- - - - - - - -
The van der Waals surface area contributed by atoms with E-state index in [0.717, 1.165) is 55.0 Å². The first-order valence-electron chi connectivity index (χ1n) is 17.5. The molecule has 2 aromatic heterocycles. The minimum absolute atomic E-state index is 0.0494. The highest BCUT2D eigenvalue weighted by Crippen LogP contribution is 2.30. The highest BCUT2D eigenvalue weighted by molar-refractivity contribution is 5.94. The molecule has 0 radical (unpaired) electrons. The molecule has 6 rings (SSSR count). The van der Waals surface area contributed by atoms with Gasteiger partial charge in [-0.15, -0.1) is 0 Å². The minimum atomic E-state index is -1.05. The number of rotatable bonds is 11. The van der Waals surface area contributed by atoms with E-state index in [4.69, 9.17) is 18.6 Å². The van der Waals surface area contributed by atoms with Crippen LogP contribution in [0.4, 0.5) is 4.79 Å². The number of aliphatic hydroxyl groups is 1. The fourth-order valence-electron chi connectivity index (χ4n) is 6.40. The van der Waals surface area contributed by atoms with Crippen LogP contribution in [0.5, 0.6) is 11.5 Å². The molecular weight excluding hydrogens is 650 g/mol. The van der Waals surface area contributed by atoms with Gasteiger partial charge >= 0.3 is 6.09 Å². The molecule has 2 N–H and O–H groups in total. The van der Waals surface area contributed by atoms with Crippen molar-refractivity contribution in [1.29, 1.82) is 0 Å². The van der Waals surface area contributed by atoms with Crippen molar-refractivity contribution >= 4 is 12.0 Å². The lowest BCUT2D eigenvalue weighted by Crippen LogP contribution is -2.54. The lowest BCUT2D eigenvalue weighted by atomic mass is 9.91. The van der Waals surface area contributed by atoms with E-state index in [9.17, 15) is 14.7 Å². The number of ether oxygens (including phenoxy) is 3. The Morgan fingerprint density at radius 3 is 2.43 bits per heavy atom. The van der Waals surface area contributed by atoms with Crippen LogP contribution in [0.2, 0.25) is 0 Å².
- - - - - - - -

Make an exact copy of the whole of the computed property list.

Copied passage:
The van der Waals surface area contributed by atoms with E-state index in [0.717, 1.165) is 55.0 Å². The first-order valence-electron chi connectivity index (χ1n) is 17.5. The molecule has 2 aromatic heterocycles. The minimum absolute atomic E-state index is 0.0494. The highest BCUT2D eigenvalue weighted by Crippen LogP contribution is 2.30. The highest BCUT2D eigenvalue weighted by molar-refractivity contribution is 5.94. The molecule has 0 radical (unpaired) electrons. The molecule has 6 rings (SSSR count). The van der Waals surface area contributed by atoms with Gasteiger partial charge in [-0.15, -0.1) is 0 Å². The minimum atomic E-state index is -1.05. The number of rotatable bonds is 11. The van der Waals surface area contributed by atoms with E-state index in [4.69, 9.17) is 18.6 Å². The van der Waals surface area contributed by atoms with Crippen LogP contribution in [0.4, 0.5) is 4.79 Å². The number of aliphatic hydroxyl groups is 1. The fourth-order valence-electron chi connectivity index (χ4n) is 6.40. The van der Waals surface area contributed by atoms with Crippen LogP contribution in [0.5, 0.6) is 11.5 Å². The molecular weight excluding hydrogens is 650 g/mol. The van der Waals surface area contributed by atoms with Gasteiger partial charge >= 0.3 is 6.09 Å². The molecule has 2 N–H and O–H groups in total. The van der Waals surface area contributed by atoms with Crippen molar-refractivity contribution in [1.29, 1.82) is 0 Å². The van der Waals surface area contributed by atoms with Crippen molar-refractivity contribution >= 4 is 12.0 Å². The lowest BCUT2D eigenvalue weighted by Crippen LogP contribution is -2.54. The lowest BCUT2D eigenvalue weighted by atomic mass is 9.91. The van der Waals surface area contributed by atoms with E-state index in [9.17, 15) is 14.7 Å². The number of ether oxygens (including phenoxy) is 3. The Morgan fingerprint density at radius 3 is 2.43 bits per heavy atom. The van der Waals surface area contributed by atoms with Crippen LogP contribution in [0.2, 0.25) is 0 Å².